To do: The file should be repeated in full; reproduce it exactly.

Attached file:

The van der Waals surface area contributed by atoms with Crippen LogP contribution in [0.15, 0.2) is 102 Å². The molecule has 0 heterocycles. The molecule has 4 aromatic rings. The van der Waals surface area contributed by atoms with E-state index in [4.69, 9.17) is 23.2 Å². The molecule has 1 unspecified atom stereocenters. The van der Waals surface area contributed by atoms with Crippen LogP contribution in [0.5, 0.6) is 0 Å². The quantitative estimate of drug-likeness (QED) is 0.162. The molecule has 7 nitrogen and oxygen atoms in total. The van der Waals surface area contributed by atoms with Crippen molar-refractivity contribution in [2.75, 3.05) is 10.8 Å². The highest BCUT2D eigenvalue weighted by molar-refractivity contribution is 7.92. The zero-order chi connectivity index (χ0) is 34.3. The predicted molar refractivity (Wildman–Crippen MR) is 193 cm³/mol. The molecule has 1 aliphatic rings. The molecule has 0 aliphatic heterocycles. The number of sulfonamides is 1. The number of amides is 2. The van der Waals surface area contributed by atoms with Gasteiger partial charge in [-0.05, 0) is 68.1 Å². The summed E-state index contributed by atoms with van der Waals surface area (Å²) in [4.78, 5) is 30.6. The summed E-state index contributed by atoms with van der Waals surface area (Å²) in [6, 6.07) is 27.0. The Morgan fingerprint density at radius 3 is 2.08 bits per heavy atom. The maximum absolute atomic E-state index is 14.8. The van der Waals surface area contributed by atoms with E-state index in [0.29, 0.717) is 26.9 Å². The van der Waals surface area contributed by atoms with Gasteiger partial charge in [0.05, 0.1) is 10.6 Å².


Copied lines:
The van der Waals surface area contributed by atoms with Crippen LogP contribution in [0.15, 0.2) is 102 Å². The molecule has 0 heterocycles. The molecule has 4 aromatic rings. The van der Waals surface area contributed by atoms with E-state index in [4.69, 9.17) is 23.2 Å². The molecule has 1 unspecified atom stereocenters. The van der Waals surface area contributed by atoms with Crippen LogP contribution in [0.5, 0.6) is 0 Å². The quantitative estimate of drug-likeness (QED) is 0.162. The molecule has 7 nitrogen and oxygen atoms in total. The van der Waals surface area contributed by atoms with Crippen molar-refractivity contribution in [2.75, 3.05) is 10.8 Å². The highest BCUT2D eigenvalue weighted by molar-refractivity contribution is 7.92. The zero-order chi connectivity index (χ0) is 34.3. The predicted molar refractivity (Wildman–Crippen MR) is 193 cm³/mol. The molecule has 1 aliphatic rings. The molecule has 0 aliphatic heterocycles. The number of sulfonamides is 1. The number of amides is 2. The van der Waals surface area contributed by atoms with Gasteiger partial charge in [-0.05, 0) is 68.1 Å². The summed E-state index contributed by atoms with van der Waals surface area (Å²) in [4.78, 5) is 30.6. The summed E-state index contributed by atoms with van der Waals surface area (Å²) in [6, 6.07) is 27.0. The Morgan fingerprint density at radius 3 is 2.08 bits per heavy atom. The maximum absolute atomic E-state index is 14.8. The van der Waals surface area contributed by atoms with E-state index in [0.29, 0.717) is 26.9 Å². The van der Waals surface area contributed by atoms with Gasteiger partial charge in [0.05, 0.1) is 10.6 Å².